A wall covered with many instances of overlapping graffiti, abstract word tags and stylised faces. Red and organce dominates with some green and pink sections, with strong black and white lines and some concrete still visible beneath.

The Gentrification of Graffiti Rant

Graffiti. It’s everywhere, right. A sign of rebellious youth, appreciated by some and hated by others. If you drew a Venn diagram of disaffected music culture and graffiti appreciation, there would be a huge overlap. Except, what is this strange new category of graffiti applauders? It’s the selective recognition of re-classification of only certain artists to the new acceptable and celebrated version of graffiti that doesn’t count as vandalism.

It’s not the appreciation of graffiti that rubs. It’s the decision to arbitrarily classify some graffiti artists differently to others. This classification is already so entrenched that there are different names for covering over the graffiti. If you cover normal graffiti you are “repairing” it, but when you cover gentrified graffiti you are “vandalising” it?!

Graffiti is a type of art genre that means writing or drawings made on a wall or other surface, usually without permission and within public view.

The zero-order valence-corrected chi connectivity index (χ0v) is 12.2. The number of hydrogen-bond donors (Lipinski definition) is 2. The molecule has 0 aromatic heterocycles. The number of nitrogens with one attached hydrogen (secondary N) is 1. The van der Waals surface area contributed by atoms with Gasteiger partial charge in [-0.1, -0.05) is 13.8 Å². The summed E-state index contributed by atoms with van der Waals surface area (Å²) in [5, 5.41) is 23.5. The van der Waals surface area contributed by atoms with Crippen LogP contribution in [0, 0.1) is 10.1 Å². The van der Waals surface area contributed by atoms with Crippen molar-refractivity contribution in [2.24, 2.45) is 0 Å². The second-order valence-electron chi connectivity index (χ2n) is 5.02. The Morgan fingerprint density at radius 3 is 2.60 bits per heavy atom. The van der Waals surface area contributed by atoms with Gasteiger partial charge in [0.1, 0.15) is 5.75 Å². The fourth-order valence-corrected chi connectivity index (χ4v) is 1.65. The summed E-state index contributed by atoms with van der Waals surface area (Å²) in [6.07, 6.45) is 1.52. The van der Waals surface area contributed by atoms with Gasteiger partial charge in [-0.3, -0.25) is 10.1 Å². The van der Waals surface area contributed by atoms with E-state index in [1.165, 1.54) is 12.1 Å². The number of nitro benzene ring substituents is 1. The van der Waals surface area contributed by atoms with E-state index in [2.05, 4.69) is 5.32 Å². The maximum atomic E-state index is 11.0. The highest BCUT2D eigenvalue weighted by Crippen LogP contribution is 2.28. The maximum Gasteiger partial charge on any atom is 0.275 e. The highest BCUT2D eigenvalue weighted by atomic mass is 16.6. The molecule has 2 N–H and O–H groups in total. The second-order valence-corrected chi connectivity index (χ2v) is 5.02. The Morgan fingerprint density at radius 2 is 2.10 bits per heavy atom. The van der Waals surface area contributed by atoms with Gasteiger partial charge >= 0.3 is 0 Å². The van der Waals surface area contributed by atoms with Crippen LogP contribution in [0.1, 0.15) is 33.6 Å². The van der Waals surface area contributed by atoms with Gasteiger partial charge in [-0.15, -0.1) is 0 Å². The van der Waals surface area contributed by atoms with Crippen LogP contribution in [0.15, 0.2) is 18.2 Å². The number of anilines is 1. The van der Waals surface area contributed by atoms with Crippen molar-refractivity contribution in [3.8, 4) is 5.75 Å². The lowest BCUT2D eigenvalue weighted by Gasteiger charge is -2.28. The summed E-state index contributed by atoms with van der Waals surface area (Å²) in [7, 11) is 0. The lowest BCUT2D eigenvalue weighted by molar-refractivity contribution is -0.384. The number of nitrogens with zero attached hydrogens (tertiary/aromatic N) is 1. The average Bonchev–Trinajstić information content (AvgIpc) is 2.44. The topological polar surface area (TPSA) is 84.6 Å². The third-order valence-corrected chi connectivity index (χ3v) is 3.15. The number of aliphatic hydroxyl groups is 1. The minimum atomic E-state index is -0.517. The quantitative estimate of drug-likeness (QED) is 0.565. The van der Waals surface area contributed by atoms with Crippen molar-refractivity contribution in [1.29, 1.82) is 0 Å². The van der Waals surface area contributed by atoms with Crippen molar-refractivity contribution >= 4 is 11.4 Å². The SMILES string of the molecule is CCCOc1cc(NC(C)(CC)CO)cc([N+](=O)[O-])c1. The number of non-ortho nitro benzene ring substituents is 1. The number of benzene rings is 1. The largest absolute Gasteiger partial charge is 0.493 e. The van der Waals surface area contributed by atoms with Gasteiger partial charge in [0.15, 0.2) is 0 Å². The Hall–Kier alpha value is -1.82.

There has been some attempt to retrospectively re-brand “desirable graffiti” as a mural – not based on prior permission, but on whether the work is subjectively of a certain style and quality. Of course, some artists who strongly associate with the graffiti brand are automatically upgraded to mural status – but there is a hypocrisy in (for example) calling Banksy a graffiti artist while also reporting that a Banksy mural has been defaced. If everything you create is a mural, you are a mural artist.

The plundering of graffiti culture to give artists an earthy tone is distasteful and the terms graffiti and mural should not be seen as interchangeable.

Written by Beck on

Michael Beck is a long-time writer for [the-mag] and Phonotonal.
Michael Beck

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